Wikileaks has published six documents that it says are from a personal email account of CIA director John Brennan. The contents include an early version of a US government bill on interrogation techniques, policy documents on Iran and a paper on challenges faced by the intelligence community in the 21st century.
The embarrassing revelations come after a high school student claimed to have hacked into Brennan's AOL account. The documents are from 2008 or before, when Brennan was working at a private intelligence firm.
He was named as the White House's chief adviser on homeland security and counterterrorism in 2009 before becoming director of the CIA in 2013. Meanwhile, Wikileaks said it would continue to publish data from the hacked email account, with policy documents on Afghanistan and Pakistan due to be released on 22 October.
A law enforcement official told CNN the account did not contain any classified information.
The data dump contains a draft version of the Limitations of Interrogations Act of 2008 and a letter from then vice-chairman of the Senate Select Committee on Intelligence, on how to make future interrogation techniques "compliant" and "legal".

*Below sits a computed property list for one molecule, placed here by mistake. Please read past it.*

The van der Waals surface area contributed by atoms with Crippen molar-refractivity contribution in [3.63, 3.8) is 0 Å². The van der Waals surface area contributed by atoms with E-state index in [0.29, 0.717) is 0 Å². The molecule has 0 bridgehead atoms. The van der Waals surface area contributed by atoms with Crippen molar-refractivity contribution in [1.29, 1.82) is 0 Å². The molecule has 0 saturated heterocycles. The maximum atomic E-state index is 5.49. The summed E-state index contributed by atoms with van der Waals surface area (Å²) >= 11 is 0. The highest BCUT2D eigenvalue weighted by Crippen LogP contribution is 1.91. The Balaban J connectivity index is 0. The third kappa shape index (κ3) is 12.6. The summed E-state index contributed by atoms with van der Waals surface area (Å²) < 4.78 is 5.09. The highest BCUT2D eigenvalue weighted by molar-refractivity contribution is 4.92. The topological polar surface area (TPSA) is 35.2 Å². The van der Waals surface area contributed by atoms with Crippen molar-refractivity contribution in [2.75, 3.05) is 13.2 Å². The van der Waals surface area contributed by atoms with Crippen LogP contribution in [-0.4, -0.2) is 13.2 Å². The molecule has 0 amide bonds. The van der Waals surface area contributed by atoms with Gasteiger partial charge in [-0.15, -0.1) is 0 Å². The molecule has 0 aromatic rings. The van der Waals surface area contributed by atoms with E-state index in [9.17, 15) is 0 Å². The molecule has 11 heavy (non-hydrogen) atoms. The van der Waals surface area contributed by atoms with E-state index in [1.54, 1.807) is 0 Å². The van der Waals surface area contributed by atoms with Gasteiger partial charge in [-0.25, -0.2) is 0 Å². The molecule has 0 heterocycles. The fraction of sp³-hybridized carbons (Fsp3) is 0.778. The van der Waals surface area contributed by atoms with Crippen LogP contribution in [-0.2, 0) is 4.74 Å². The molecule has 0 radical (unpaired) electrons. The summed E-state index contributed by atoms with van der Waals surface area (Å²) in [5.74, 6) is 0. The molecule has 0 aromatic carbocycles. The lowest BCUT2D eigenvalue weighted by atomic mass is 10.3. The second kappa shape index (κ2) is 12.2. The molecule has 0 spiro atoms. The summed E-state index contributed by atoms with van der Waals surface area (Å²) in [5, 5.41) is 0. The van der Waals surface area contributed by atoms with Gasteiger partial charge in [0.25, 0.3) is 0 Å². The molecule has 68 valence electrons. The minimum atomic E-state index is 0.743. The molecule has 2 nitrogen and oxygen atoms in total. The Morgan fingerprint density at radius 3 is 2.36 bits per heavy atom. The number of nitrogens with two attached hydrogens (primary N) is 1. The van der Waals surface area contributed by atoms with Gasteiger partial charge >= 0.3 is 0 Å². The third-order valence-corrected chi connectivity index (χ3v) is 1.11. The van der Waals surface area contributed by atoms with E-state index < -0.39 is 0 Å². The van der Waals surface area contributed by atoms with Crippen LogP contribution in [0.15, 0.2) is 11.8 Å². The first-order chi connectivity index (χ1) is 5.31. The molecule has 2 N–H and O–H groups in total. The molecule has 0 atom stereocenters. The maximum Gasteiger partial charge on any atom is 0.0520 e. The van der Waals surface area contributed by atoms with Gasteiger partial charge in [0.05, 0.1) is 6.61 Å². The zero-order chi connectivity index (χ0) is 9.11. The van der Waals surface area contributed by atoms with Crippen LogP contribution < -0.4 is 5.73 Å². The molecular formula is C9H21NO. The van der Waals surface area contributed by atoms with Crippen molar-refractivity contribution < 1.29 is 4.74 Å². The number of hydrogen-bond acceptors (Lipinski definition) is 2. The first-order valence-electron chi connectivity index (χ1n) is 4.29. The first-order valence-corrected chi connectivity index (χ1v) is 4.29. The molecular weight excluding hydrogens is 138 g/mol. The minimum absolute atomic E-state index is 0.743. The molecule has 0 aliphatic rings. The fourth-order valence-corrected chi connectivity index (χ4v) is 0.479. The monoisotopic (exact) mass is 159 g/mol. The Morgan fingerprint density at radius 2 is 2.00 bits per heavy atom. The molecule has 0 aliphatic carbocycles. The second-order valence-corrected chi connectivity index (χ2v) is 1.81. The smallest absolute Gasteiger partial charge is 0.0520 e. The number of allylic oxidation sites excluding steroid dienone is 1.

Another document written by Brennan proposes a 10-year term for the director of the CIA and calls for greater autonomy for intelligence agencies in a post-9/11 world.
On 18 October, a person who identified himself as a high school student told the New York Post that he and a classmate had hacked into Brennan's account by tricking AOL owners Verizon into resetting the CIA chief's email password.
He said that he was not a Muslim, but that he was motivated by opposition to US foreign policy and support for Palestine. His Twitter account, where he describes himself as a 13-year-old, contains screenshots of social security numbers, addresses, phone numbers and email addresses apparently accessed from Brennan's email account.
In an interview with CNN, the alleged hacker also claimed to have broken into the private email account of Department of Homeland Security secretary Jeh Johnson. "John and Jeh are both very big people and high-ranking people, so, I mean, if we hacked them, they would be ashamed," he said.
"But it was really because the government are killing innocent people, they also fund [Israel] for killing people." The FBI and the Secret Service are investigating the hacking.